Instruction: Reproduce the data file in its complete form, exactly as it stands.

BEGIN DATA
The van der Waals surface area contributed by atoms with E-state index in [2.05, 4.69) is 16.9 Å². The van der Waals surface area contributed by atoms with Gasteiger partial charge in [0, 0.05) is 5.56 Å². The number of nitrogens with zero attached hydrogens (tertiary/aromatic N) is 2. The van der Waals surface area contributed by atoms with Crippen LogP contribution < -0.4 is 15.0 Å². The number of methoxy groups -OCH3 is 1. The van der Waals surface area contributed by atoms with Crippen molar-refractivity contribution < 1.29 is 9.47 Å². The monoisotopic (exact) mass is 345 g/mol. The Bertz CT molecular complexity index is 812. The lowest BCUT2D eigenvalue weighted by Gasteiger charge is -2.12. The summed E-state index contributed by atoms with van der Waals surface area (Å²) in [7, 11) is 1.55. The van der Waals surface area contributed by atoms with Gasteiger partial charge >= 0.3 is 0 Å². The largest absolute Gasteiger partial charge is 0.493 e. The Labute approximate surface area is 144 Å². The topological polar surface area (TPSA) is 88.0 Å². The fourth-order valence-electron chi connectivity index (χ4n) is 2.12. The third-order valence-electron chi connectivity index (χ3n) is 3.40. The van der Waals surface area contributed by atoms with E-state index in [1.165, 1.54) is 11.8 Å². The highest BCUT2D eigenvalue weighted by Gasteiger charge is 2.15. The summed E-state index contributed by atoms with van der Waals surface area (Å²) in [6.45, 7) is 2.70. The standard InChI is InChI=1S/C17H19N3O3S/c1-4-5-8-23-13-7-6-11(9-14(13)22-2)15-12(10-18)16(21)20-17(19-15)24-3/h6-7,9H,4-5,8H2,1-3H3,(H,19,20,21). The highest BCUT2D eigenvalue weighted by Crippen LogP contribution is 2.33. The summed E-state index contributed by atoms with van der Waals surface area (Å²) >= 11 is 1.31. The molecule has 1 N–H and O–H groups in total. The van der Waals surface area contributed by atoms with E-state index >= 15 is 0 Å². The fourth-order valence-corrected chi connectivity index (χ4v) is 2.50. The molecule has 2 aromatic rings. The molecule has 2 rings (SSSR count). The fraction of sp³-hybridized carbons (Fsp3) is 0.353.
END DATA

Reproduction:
The van der Waals surface area contributed by atoms with E-state index in [2.05, 4.69) is 16.9 Å². The van der Waals surface area contributed by atoms with Gasteiger partial charge in [0, 0.05) is 5.56 Å². The number of nitrogens with zero attached hydrogens (tertiary/aromatic N) is 2. The van der Waals surface area contributed by atoms with Crippen LogP contribution < -0.4 is 15.0 Å². The number of methoxy groups -OCH3 is 1. The van der Waals surface area contributed by atoms with Crippen molar-refractivity contribution < 1.29 is 9.47 Å². The monoisotopic (exact) mass is 345 g/mol. The Bertz CT molecular complexity index is 812. The lowest BCUT2D eigenvalue weighted by Gasteiger charge is -2.12. The summed E-state index contributed by atoms with van der Waals surface area (Å²) in [7, 11) is 1.55. The van der Waals surface area contributed by atoms with Gasteiger partial charge >= 0.3 is 0 Å². The largest absolute Gasteiger partial charge is 0.493 e. The Labute approximate surface area is 144 Å². The topological polar surface area (TPSA) is 88.0 Å². The fourth-order valence-electron chi connectivity index (χ4n) is 2.12. The third-order valence-electron chi connectivity index (χ3n) is 3.40. The van der Waals surface area contributed by atoms with E-state index in [1.165, 1.54) is 11.8 Å². The highest BCUT2D eigenvalue weighted by Gasteiger charge is 2.15. The summed E-state index contributed by atoms with van der Waals surface area (Å²) in [6.45, 7) is 2.70. The standard InChI is InChI=1S/C17H19N3O3S/c1-4-5-8-23-13-7-6-11(9-14(13)22-2)15-12(10-18)16(21)20-17(19-15)24-3/h6-7,9H,4-5,8H2,1-3H3,(H,19,20,21). The highest BCUT2D eigenvalue weighted by Crippen LogP contribution is 2.33. The summed E-state index contributed by atoms with van der Waals surface area (Å²) >= 11 is 1.31. The molecule has 1 N–H and O–H groups in total. The van der Waals surface area contributed by atoms with E-state index >= 15 is 0 Å². The fourth-order valence-corrected chi connectivity index (χ4v) is 2.50. The molecule has 2 aromatic rings. The molecule has 2 rings (SSSR count). The fraction of sp³-hybridized carbons (Fsp3) is 0.353.